If you head down the Causeway, keep an ear out for Cetti's warblers. They have been heard singing their explosive song in that part of the reserve, which is a fantastic sound to hear. They suddenly just strike up, like someone putting money in a jukebox and have a raspy sound. Also keep an eye out for bearded tits which have been seen coming onto the Causeway path itself to pick up grit.
Around the reedbed, we have three marsh harriers - two adult females and a youngster. Up until four years ago, we only ever had marsh harriers here in the breeding season when we usually have four to five females and a couple of males. However, for the past few years, we have had up to four marsh harriers through the winter too. These reedbed birds of prey are a stunning sight as they glide over the reeds looking for prey.
There are large numbers of ducks on the reserve, both on the pools at Leighton Moss and also on the saltmarsh. See if you can spot the difference between them - mallards, pintails, shovelers, teal, wigeons, pochards, tufted ducks, goldeneyes, gadwalls, shelducks, goosanders and red-breasted mergansers.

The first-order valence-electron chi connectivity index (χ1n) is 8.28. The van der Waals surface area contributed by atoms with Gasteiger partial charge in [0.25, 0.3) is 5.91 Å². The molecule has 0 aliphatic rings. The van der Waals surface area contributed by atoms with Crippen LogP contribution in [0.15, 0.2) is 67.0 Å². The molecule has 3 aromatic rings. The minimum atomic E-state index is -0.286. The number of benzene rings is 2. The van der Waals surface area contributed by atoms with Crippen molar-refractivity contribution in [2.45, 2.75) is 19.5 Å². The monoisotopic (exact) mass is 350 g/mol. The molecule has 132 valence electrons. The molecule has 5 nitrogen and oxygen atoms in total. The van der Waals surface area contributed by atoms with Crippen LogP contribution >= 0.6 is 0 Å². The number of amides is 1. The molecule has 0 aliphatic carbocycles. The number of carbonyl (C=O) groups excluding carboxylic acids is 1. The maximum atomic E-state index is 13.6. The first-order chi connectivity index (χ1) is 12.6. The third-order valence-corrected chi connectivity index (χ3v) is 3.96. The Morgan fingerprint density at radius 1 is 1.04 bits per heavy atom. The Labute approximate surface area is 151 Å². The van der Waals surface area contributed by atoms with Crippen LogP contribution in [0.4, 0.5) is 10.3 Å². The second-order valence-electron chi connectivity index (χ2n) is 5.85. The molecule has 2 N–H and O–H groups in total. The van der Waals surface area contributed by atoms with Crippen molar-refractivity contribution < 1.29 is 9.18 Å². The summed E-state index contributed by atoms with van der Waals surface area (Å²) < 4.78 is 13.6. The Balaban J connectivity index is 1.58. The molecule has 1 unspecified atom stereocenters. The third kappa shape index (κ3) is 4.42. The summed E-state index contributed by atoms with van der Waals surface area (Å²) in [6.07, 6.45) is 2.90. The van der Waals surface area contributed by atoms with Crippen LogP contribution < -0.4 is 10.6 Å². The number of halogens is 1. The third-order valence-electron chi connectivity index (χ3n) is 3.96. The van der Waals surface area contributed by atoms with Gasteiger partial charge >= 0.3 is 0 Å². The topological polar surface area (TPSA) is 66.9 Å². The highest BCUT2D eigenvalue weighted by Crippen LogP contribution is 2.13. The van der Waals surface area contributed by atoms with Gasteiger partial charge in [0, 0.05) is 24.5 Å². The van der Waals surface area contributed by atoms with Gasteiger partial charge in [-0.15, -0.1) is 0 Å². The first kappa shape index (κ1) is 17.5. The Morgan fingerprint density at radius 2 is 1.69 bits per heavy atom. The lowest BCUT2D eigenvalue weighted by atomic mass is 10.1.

Huge flocks of waders are also gathered on the saltmarsh. As I drive to work each morning past that part of the reserve, I often see large numbers of lapwings in the sky - wheeling round and twirling in the way often associated with starlings. They really are a sight to behold. Look out for them as well as redshanks, black-tailed godwits and oystercatchers at the Allen and Eric Morecambe hides. One of our regular visitors was also treated to close up views of this lovely little wren whilst they were there, along with seeing one of our most colourful residents - a kingfisher.
Wren by Richard Cousens
I have had a few enquiries as to when we open over Christmas, so here's a reminder:
Christmas Eve 9.30 am-3 pm
Christmas Day CLOSED
Boxing Day 10 am-4.30 pm
New Year’s Eve 9.30 am-3 pm
New Year’s Day 10 am-4.30 pm